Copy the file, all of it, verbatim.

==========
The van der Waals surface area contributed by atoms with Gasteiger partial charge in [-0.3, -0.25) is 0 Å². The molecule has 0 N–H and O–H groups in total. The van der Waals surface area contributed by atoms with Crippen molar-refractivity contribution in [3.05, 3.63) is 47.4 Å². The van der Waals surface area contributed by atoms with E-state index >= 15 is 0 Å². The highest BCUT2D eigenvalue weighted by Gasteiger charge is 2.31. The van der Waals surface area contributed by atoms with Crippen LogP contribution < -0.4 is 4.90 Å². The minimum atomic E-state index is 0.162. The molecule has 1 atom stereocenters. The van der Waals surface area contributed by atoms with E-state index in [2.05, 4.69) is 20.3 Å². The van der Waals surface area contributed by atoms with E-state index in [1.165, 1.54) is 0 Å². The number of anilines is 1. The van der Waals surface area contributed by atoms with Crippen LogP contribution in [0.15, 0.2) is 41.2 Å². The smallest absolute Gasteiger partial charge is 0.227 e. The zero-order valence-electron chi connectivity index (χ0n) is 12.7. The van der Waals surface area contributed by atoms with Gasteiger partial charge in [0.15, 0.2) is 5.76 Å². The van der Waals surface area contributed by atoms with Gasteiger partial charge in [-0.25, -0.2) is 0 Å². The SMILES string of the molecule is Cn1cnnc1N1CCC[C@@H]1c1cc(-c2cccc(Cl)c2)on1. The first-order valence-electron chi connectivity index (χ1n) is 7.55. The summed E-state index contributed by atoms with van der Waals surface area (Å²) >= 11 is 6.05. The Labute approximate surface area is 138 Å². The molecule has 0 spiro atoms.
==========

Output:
The van der Waals surface area contributed by atoms with Gasteiger partial charge in [-0.3, -0.25) is 0 Å². The molecule has 0 N–H and O–H groups in total. The van der Waals surface area contributed by atoms with Crippen molar-refractivity contribution in [3.05, 3.63) is 47.4 Å². The van der Waals surface area contributed by atoms with E-state index >= 15 is 0 Å². The highest BCUT2D eigenvalue weighted by Gasteiger charge is 2.31. The van der Waals surface area contributed by atoms with Crippen LogP contribution < -0.4 is 4.90 Å². The minimum atomic E-state index is 0.162. The molecule has 1 atom stereocenters. The van der Waals surface area contributed by atoms with E-state index in [2.05, 4.69) is 20.3 Å². The van der Waals surface area contributed by atoms with E-state index in [1.165, 1.54) is 0 Å². The number of anilines is 1. The van der Waals surface area contributed by atoms with Crippen LogP contribution in [0.15, 0.2) is 41.2 Å². The smallest absolute Gasteiger partial charge is 0.227 e. The zero-order valence-electron chi connectivity index (χ0n) is 12.7. The van der Waals surface area contributed by atoms with Gasteiger partial charge in [0.15, 0.2) is 5.76 Å². The van der Waals surface area contributed by atoms with Gasteiger partial charge in [-0.25, -0.2) is 0 Å². The SMILES string of the molecule is Cn1cnnc1N1CCC[C@@H]1c1cc(-c2cccc(Cl)c2)on1. The first-order valence-electron chi connectivity index (χ1n) is 7.55. The summed E-state index contributed by atoms with van der Waals surface area (Å²) >= 11 is 6.05. The Labute approximate surface area is 138 Å². The molecule has 0 spiro atoms.